A review of Gasland written and directed by Josh Fox
Remember a while back how outraged we all were over the BP oil spill in the Gulf? What if I were to tell you that there is a much more damaging environmental catastrophe occurring right now in the U.S. that dwarfs the BP accident. If you don’t believe me, then I encourage you to watch this film. The environmental damage uncovered in this film from a process known as hydraulic fracturing is thousands of times worse than the BP accident. So what is the government doing about it? Well thanks to the efforts of former president George Bush and former vice president Dick Cheney, absolutely nothing. You see Dick Cheney used to be the CEO of a company called Halliburton. And when he got into a position where he could help his former company, he did just that by creating a loophole (known as the Halliburton loophole) that allows oil and gas companies the right to do hydraulic fracturing without EPA oversight.
This isn’t the first time George Bush and Dick Cheney have found themselves mentioned on this blog. And it’s not because I have anything nice to say. I’m probably on some FBI watch list by now. But the truth is they deserve all the criticism that continues to come their way as more and more of their missteps come to light.
But you don’t have to listen to my stance on politics, there is plenty to say on the subject in this film. It’s been a full day since I watched the film and I still can’t get over the fact that our government drafted a bill that allows this type of environmental damage to go unchecked and unregulated. And the tea party nuts are wanting even less government intervention. They should watch this film.
I first learned about the drilling process called hydraulic fracturing from a special from one of the major networks. I seem to remember Diane Sawyer being involved, but I’m not certain. What I remember about the special was an interview with an industry spokesman. He explained that there simply was no possible way that what they are doing can damage the environment. He told the reporter that the drilling they do takes place 8,000 feet or more below the surface and that water tables only reach an average depth of less than a thousand feet. When the reporter challenged him on some of his facts, he seemed to back off. If you really want to know if this process has a negative environmental impact, just watch this film.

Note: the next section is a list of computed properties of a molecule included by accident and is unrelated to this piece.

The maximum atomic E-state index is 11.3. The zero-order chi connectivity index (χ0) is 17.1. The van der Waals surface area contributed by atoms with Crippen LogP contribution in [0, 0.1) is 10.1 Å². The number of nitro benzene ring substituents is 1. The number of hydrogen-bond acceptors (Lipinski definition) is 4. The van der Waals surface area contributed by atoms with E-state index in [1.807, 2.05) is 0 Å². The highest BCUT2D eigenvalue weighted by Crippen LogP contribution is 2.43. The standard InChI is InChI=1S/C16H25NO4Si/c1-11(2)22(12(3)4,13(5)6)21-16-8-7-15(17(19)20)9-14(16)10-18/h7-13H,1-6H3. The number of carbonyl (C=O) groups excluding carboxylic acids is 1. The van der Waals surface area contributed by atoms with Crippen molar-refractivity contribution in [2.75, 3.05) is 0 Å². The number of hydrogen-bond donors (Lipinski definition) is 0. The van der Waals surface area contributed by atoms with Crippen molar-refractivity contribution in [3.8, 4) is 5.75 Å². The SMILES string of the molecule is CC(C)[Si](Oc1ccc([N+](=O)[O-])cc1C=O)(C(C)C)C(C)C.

It’s not often that a single person can have a significant impact when it comes to major policy changes, but the writer and director of this film, Josh Fox, shows exactly how much of an impact one person can have. If you live in an area where hydraulic fracturing is already taking place, arrange for a screening of this film. If you live in an area where the oil and gas companies are proposing to begin hydraulic fracturing, screen this film. If you live in Fort worth, Texas or anywhere in Louisiana, I would be looking at moving elsewhere because it’s already too late for you folks.
This film didn’t have a twenty million dollar budget like the Oscar-winning documentary the Inside Job. Josh is no Matt Damon. His delivery doesn’t match the passion of the film. But that is my only negative comment. He’s just one person out to tell a story that impacts all of us. What if you don’t live in an area where this drilling is taking place? Does this impact you? The answer is yes. The reason why is because the contaminants from this process reach us in different ways from the livestock who are forced to drink contaminated water to the damaging effects to the atmosphere in ozone depletion and acid rain.
Bottom line – WATCH THIS FILM!